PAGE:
This article by Jennifer Polk is based on responses from panelists at the 5th annual Beyond the Professoriate conference. Her piece suggests patience, exploring options, the confident application of knowledge and skills, and considering how professional identity can derive from or be a reconceptualization of one’s academic identity.
April 13, 2018 Register Here for the University of Michigan’s First PhD Connections Conference PhD Connections is a new, one-day career conference designed to support doctoral students and postdoctoral fellows in their exploration of career paths beyond academe. Co-sponsored by the University Career Center and Rackham Graduate School, PhD students and postdoctoral scholars will learn about non-faculty career opportunities through selecting from a series of eight panels with over 30 PhD’s working in diverse fields, and workshops focused on career exploration and job search preparation. Participants will have the opportunity […]
Originally written by Bonnie Applebeet for the Public Humanities section of the Discover Rackham blog in November 2015 I had no idea what to expect when I got a call saying that Rackham’s office of Development and Alumni Relations wanted me to join their team for the summer. At that point, I had little notion of what “development” meant, nor how vital maintaining good relationships with alumni is to the way institutions like the University of Michigan are able to thrive. All I knew was that among other things, I would have the […]
Filibustering History is a collection of podcasts created by Southern New Hampshire University featuring interviews with historians pursuing a variety of careers. A series of 20-30 minute interviews with a range of professionals including an archivist, a preservation compliance officer, a military staff historian, a grade school teacher, and a consultant – among others – provides a perspective on careers outside of traditional academia. Interviewees also get to talk about their research interests and current projects.
By Peggy Lee, Doctoral Candidate in American Culture RESIST My last day at the NEH in August 2017 was the same day the President’s Committee on the Arts and Humanities (PCAH) collectively walked out of their jobs. I myself was counting down the hours until I could leave the NEH, feeling only accountable at that point to the project directors, many of whom had invested a lot of time travelling to D.C. for a one-day convening, my last day. Project directors are the point people in NEH-funded projects; they are […]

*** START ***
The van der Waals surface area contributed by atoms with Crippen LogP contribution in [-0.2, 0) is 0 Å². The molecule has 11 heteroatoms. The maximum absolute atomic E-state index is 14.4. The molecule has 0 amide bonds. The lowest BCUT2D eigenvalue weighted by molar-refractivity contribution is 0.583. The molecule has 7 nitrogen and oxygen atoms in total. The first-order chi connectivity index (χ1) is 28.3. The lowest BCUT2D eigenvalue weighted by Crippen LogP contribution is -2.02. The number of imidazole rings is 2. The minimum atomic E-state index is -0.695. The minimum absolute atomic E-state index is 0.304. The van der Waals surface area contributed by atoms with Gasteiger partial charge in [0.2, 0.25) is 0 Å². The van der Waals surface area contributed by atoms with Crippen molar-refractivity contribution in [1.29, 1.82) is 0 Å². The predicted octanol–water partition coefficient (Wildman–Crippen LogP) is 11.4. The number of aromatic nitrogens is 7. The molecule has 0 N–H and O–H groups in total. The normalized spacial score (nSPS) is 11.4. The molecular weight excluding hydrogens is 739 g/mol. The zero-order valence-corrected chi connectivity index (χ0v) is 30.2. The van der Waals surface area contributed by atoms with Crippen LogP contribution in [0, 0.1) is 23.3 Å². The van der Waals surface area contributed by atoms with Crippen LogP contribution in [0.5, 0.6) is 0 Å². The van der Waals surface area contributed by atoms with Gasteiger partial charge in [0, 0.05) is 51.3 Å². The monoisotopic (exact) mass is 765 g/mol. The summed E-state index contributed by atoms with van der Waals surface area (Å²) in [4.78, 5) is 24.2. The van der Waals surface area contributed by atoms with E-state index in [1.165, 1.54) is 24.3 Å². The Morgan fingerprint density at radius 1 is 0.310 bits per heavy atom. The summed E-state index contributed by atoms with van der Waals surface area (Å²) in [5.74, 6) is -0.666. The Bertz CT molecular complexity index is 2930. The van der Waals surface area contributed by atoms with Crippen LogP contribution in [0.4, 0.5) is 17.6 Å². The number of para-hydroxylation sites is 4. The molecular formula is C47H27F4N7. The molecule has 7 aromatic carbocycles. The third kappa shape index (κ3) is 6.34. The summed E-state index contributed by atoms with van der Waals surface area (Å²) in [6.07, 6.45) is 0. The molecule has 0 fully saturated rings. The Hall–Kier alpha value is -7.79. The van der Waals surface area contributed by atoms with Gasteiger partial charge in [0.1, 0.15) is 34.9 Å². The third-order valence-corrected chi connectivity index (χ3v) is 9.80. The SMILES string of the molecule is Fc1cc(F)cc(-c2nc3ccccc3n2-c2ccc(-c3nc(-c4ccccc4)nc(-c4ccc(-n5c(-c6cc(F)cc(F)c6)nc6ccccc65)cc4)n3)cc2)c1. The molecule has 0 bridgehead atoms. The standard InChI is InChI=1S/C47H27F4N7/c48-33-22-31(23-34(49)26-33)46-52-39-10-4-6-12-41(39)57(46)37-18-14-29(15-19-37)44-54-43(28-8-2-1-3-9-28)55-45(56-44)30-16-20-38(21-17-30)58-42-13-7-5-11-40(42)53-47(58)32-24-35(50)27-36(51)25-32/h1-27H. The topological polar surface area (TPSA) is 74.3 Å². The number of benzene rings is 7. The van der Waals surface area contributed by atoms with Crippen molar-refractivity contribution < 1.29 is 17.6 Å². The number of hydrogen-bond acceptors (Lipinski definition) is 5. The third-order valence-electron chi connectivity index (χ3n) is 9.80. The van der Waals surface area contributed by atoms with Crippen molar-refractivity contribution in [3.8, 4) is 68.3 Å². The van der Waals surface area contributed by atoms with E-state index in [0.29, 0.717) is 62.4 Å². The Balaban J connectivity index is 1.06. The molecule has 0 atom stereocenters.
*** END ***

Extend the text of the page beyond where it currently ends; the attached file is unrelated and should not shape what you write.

This Chronicle of Higher Education article asks faculty to consider the unconscious biases and assumptions that often shape their attitudes about what constitutes a legitimate or respectable career path for a person with a PhD. As long as this perception endures, the author argues, attempts to reform doctoral programs to support diverse career outcomes will face unnecessary obstacles.
By Shana Melnysyn Dr. Gene Cassidy is a high school history teacher at Miss Porter’s School. He received his PhD in History from U of M in 2015. Every morning when he wakes up, Dr. Gene Cassidy feels like he “won the lottery.” He absolutely loves his job as a high school history teacher at the independent Miss Porter’s School in Farmington, Connecticut. He describes it as his “calling,” and says it “fulfills [him] in ways that no other job ever could.” If he were rich, he says, this is […]
The Modern Language Association’s Connected Academics program has developed an excellent guide to help faculty members broaden the reach of their mentoring for doctoral students. While the guide was created for faculty in English and other modern languages, it offers useful advice for all humanities faculty who seek to improve the quality of their mentoring in support of diverse career outcomes for their graduate student advisees. Doctoral Student Career Planning: A Guide for PhD Programs and Faculty Members in English and Other Modern Languages
The Modern Language Association’s Connected Academics site offers this useful resource to help you actively assess your skills, interests, and values as you think about your career path after the PhD. The career exploration activity packet includes hands-on exercises using real job listings for both tenure track and non-faculty jobs to help you think about how to work towards a career that suits you. MLA Career Exploration Activity Packet: Skills Self-Assessment, Job Ad Analysis, and Next Steps
The University of California Humanities Research Institute’s Humanists @ Work initiative recently featured a series of blog posts called Why Wait? Early Explorations of Career Paths for Humanities PhDs. The posts imagine the process of career exploration as an integral part of doctoral training that graduate students most often have to initiate themselves. The author provides specific examples of how to translate the skills you use daily in graduate school into a list of skills and interests that can and should shape your career exploration, helping you to feel more confident […]